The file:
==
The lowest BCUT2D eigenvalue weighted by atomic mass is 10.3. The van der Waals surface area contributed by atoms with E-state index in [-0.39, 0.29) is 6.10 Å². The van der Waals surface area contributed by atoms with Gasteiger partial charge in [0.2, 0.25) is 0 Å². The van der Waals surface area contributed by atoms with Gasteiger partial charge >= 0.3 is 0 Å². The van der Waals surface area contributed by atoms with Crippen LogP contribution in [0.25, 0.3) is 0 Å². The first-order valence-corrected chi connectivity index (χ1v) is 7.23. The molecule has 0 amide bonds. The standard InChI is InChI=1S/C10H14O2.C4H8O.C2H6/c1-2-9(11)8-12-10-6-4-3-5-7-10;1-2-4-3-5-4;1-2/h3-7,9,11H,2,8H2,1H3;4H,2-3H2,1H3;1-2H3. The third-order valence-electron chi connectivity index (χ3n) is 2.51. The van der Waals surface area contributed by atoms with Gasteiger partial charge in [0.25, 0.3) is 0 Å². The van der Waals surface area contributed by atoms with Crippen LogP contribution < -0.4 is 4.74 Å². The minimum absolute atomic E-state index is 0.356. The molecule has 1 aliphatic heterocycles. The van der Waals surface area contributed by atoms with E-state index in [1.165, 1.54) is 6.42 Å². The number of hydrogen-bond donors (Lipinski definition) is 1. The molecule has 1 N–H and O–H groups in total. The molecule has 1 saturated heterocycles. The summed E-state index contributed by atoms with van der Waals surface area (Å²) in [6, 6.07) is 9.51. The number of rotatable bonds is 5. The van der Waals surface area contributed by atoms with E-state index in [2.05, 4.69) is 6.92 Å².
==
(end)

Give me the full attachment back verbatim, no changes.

The lowest BCUT2D eigenvalue weighted by atomic mass is 10.3. The van der Waals surface area contributed by atoms with E-state index in [-0.39, 0.29) is 6.10 Å². The van der Waals surface area contributed by atoms with Gasteiger partial charge in [0.2, 0.25) is 0 Å². The van der Waals surface area contributed by atoms with Gasteiger partial charge >= 0.3 is 0 Å². The van der Waals surface area contributed by atoms with Crippen LogP contribution in [0.25, 0.3) is 0 Å². The first-order valence-corrected chi connectivity index (χ1v) is 7.23. The molecule has 0 amide bonds. The standard InChI is InChI=1S/C10H14O2.C4H8O.C2H6/c1-2-9(11)8-12-10-6-4-3-5-7-10;1-2-4-3-5-4;1-2/h3-7,9,11H,2,8H2,1H3;4H,2-3H2,1H3;1-2H3. The third-order valence-electron chi connectivity index (χ3n) is 2.51. The van der Waals surface area contributed by atoms with Gasteiger partial charge in [0.25, 0.3) is 0 Å². The van der Waals surface area contributed by atoms with Crippen LogP contribution < -0.4 is 4.74 Å². The minimum absolute atomic E-state index is 0.356. The molecule has 1 aliphatic heterocycles. The van der Waals surface area contributed by atoms with E-state index in [1.165, 1.54) is 6.42 Å². The number of hydrogen-bond donors (Lipinski definition) is 1. The molecule has 1 N–H and O–H groups in total. The molecule has 1 saturated heterocycles. The summed E-state index contributed by atoms with van der Waals surface area (Å²) in [6, 6.07) is 9.51. The number of rotatable bonds is 5. The van der Waals surface area contributed by atoms with E-state index in [2.05, 4.69) is 6.92 Å².